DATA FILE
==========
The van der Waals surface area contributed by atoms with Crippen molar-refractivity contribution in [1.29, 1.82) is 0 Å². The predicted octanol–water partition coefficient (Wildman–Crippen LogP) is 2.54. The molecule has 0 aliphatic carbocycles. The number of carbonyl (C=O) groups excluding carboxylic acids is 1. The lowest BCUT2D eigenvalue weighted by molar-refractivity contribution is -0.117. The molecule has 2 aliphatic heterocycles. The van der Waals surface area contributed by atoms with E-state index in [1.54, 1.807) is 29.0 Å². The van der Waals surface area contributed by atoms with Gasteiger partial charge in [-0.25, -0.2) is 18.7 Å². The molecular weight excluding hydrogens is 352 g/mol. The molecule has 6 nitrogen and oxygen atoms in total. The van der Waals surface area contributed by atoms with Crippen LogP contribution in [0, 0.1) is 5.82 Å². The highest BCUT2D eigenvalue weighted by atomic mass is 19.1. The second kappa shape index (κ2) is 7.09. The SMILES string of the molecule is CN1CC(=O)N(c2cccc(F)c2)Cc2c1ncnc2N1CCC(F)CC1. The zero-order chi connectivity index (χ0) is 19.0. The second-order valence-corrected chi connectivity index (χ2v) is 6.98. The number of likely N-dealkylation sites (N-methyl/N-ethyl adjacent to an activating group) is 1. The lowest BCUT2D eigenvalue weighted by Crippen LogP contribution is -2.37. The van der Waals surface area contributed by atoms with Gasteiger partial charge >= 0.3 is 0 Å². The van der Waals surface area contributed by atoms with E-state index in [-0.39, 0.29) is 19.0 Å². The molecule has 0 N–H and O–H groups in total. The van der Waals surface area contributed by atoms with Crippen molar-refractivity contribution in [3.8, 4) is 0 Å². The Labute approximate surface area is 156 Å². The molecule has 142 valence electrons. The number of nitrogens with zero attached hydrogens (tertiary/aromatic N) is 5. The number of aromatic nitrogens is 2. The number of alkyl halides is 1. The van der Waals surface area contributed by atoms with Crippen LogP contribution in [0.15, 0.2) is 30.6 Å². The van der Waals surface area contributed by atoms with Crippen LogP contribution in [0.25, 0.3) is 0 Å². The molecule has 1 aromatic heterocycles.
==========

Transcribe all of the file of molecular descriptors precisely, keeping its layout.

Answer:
The van der Waals surface area contributed by atoms with Crippen molar-refractivity contribution in [1.29, 1.82) is 0 Å². The predicted octanol–water partition coefficient (Wildman–Crippen LogP) is 2.54. The molecule has 0 aliphatic carbocycles. The number of carbonyl (C=O) groups excluding carboxylic acids is 1. The lowest BCUT2D eigenvalue weighted by molar-refractivity contribution is -0.117. The molecule has 2 aliphatic heterocycles. The van der Waals surface area contributed by atoms with E-state index in [1.54, 1.807) is 29.0 Å². The van der Waals surface area contributed by atoms with Gasteiger partial charge in [-0.25, -0.2) is 18.7 Å². The molecular weight excluding hydrogens is 352 g/mol. The molecule has 6 nitrogen and oxygen atoms in total. The van der Waals surface area contributed by atoms with Crippen LogP contribution in [0, 0.1) is 5.82 Å². The highest BCUT2D eigenvalue weighted by atomic mass is 19.1. The second kappa shape index (κ2) is 7.09. The SMILES string of the molecule is CN1CC(=O)N(c2cccc(F)c2)Cc2c1ncnc2N1CCC(F)CC1. The zero-order chi connectivity index (χ0) is 19.0. The second-order valence-corrected chi connectivity index (χ2v) is 6.98. The number of likely N-dealkylation sites (N-methyl/N-ethyl adjacent to an activating group) is 1. The lowest BCUT2D eigenvalue weighted by Crippen LogP contribution is -2.37. The van der Waals surface area contributed by atoms with Gasteiger partial charge >= 0.3 is 0 Å². The van der Waals surface area contributed by atoms with E-state index in [-0.39, 0.29) is 19.0 Å². The molecule has 0 N–H and O–H groups in total. The van der Waals surface area contributed by atoms with Crippen molar-refractivity contribution in [3.8, 4) is 0 Å². The Labute approximate surface area is 156 Å². The molecule has 142 valence electrons. The number of nitrogens with zero attached hydrogens (tertiary/aromatic N) is 5. The number of aromatic nitrogens is 2. The number of alkyl halides is 1. The van der Waals surface area contributed by atoms with Crippen LogP contribution in [0.15, 0.2) is 30.6 Å². The van der Waals surface area contributed by atoms with Crippen LogP contribution in [0.25, 0.3) is 0 Å². The molecule has 1 aromatic heterocycles.